Investigation of Nitric Oxide Synthase (NOS) Redox and Catalytic Activity in Electrospun Fibers

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Nitric oxide (NO) is known to counteract platelet aggregation in mammals, and thus can stop the thrombosis cascade on the surface of blood-contacting medical devices. Nitric oxide synthases (NOSs) are enzymes responsible for catalytic conversion of the substrate L-arginine to NO and L-citrulline. By using NO releasing biomaterial that mimic mammalian tissue, one may be able to solve the issue of thrombosis on the surface of foreign devices implanted or used as part of cardiovascular procedures. In the past, we have tested the use of NOS enzymes in layer-by-layer thin films as a source of in-situ NO generation and release. Our objective in the current work is to use NOS enzymes trapped in electrospun fibers as a biocompatible platform for NO release.

Methods and Results:

In this project, we investigate the possibility to use nitric oxide synthase (NOS) as NO-making component trapped in aqueous pockets of electrospun biopolymer matrices. The polymers used in this preliminary work are polycaprolactone (PCL) and Polyurethane (PU). A guided stream of polymer solution containing suspended aqueous pockets of enzyme solution is directed towards a collector drum (or an electrode) in strong electric field. In its path of acceleration towards the target, the solvent evaporates and the charged jet thins-out leaving a fibrous membrane, devoid of solvent and containing ‘nodes’ of aqueous pockets with entrapped NOS enzymes. Surface characterizations such as Transmission Electron Microscopic (TEM) and Atomic Force Microscopic (AFM) imaging are carried out on the newly formed NOS-containing electrospun fibers. Further, the NOS-modified membranes are tested electrochemically using a characteristic electrocatalytic reaction mediated by entrapped NOS enzymes. Finally, the NOS-containing electrospun membranes are subject to assays under various conditions to determine the structural integrity of NOS enzymes and their enzymatic activity. Just like the case of our layer-by-layer films reported earlier, we find that the entrapped NOS in electrospun fiber conserves its redox activity and catalytic function. Results on NO flux measurements under physiologically relevant conditions will be presented and discussed.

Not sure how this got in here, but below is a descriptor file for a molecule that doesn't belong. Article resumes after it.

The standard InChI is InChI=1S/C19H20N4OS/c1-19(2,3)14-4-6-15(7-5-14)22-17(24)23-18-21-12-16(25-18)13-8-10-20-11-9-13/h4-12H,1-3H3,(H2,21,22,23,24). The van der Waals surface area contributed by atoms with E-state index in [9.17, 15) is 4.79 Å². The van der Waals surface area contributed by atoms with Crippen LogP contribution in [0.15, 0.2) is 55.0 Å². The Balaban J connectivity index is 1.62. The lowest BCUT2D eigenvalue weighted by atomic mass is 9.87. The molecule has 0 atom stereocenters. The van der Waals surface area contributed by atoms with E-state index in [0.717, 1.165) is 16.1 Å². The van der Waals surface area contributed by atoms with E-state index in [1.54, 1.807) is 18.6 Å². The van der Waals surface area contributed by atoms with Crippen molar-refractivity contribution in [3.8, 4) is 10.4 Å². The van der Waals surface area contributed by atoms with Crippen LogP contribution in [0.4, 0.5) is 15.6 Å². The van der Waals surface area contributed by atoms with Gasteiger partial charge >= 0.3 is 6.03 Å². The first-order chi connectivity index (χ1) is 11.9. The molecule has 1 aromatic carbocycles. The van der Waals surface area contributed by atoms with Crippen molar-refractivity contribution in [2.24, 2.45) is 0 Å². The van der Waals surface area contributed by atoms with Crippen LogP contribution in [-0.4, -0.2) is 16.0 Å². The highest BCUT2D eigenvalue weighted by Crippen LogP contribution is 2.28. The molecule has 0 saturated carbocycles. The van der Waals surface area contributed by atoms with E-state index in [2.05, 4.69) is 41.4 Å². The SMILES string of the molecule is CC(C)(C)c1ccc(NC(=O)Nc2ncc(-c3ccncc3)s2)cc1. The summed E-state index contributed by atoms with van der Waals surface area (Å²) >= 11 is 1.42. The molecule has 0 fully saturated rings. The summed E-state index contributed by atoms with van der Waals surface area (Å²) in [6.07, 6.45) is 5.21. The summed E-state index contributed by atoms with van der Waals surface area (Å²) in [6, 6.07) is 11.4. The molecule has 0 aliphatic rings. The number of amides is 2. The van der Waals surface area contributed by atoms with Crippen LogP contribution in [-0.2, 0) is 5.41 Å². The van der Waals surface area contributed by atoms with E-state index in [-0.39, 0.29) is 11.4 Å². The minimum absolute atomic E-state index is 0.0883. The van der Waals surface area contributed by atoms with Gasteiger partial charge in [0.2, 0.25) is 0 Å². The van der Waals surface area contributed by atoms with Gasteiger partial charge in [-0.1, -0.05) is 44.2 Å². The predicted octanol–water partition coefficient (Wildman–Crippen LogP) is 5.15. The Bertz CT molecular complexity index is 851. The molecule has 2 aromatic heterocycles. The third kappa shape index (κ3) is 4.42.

Abstract 2496

Presented at:
220th ECS Meeting
MA2011-02, October 9 - October 14, 2011, Boston, MA